Published July 17, 2020 | Version 20200717_1
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High level value chain mapping in the Baltic Sea Region: Pilot exercise on circular bioeconomy

  • 1. EFIS Centre
  • 2. Elina
  • 3. Vladimir


The Baltic Institute of Finland contracted EFIS Centre to support the methodology development for a high-level interregional smart specialisation (S3) value chain (VC) mapping in the Baltic Sea Region (BSR) for the area of circular bioeconomy (CBE). Drawing on the questionnaire (circulated for completion to 16 BSR regions from 7 BSR countries) as well as on secondary sources, this report provides analytical insights on value chains in a selected focus area and fosters motivation for the mobilisation of BSR interregional effort in S3 collaboration.

Value chain mapping is defined here as an analytical and visual tool that helps understanding how a particular innovation ecosystem is organised spatially, as well as size wise and direction wise.

Overall, the lack of investment and collaboration mechanisms between key matching infrastructures (e.g. biorefineries) appears to be the most serious challenge in CBE development as identified by the BSR regions. Nevertheless, it seems that it is moderately difficult to mobilise financial support for investments/projects in the area of CBE, notably for smaller companies in earlier stage development. These answers may suggest the need for a more targeted funding line to support the emergence of stronger collaboration mechanisms among the key CBE infrastructures.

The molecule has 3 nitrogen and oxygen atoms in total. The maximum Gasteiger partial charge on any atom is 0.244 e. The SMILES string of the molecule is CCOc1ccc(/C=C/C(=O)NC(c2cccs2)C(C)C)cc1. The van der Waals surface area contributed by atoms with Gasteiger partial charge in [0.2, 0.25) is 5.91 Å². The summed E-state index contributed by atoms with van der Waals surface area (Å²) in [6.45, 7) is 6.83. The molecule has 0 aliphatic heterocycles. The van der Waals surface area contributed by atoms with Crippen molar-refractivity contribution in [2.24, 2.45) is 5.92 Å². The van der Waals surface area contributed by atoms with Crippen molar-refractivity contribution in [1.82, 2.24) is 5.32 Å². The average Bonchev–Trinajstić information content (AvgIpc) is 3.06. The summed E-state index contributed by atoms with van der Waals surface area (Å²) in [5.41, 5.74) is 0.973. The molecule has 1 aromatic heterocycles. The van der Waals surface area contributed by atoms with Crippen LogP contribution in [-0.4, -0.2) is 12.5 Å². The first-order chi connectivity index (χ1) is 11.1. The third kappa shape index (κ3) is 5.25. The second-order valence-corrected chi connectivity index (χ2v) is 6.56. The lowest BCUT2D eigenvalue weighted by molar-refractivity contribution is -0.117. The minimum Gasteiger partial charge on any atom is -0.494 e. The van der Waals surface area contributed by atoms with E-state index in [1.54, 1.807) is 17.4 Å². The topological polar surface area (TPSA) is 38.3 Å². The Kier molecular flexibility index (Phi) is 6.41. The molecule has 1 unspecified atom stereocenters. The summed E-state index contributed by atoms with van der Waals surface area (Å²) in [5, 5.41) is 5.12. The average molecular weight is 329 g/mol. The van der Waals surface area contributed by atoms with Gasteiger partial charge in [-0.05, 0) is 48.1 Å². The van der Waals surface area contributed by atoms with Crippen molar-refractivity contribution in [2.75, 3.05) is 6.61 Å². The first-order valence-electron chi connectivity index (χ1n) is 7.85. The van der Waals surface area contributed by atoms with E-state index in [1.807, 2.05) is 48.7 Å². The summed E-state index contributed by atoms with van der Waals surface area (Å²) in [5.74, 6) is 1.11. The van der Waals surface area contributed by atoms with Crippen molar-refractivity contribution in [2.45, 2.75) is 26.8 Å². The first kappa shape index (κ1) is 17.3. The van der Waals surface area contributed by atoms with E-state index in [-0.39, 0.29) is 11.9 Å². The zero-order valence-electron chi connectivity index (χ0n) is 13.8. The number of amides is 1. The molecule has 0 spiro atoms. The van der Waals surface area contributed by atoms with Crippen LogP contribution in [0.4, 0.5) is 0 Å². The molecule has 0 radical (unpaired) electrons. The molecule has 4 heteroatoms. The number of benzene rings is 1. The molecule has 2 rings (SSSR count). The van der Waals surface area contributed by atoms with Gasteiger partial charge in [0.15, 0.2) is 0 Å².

The challenges related to slow establishment of a stimulatory framework for the new bio-based industries which allows introduction of products from new value chains based on biomass, waste and side stream conversion and issues related to new skills for CBE implementation are noteworthy aspects to take into account in the design of inter-regional support measures. Furthermore, the reality of the region is one of fragmented markets in which CBE faces issues related to the economies of scale. Hence, improving overall supporting conditions for CBE development in the BSR should be a priority.

Moreover, the survey analysis suggests that the needs for new data and their better overviews are increasingly prioritised given the complexity of CBE value chains. The mapping of specialist expertise in relevant technologies, as well as identification of leading firms across CBE value chains in BSR are particularly highlighted. Gaining more fine-grained data and better intelligence on the complex cross-sectoral field like CBE should be supported by joint BSR collaboration mechanisms.

Only a minority of the BSR regions seem to have placed an emphasis on digitalisation as an accelerator of CBE. New data and digital opportunities may aid the improvement of value chains by helping to identify the missing links or potentially beneficial new links e.g. new products emerging from biomass that was previously defined as waste or new industrial symbiosis connections among previously unrelated industries. Data generated from digitalisation is a promising avenue of how to foster the interlink of the highly complex CBE value chains across the diverse BSR regions.


Study funded by the INTERREG Baltic Sea Region Programme (2014-20) project BSR S3 Ecosystem. See



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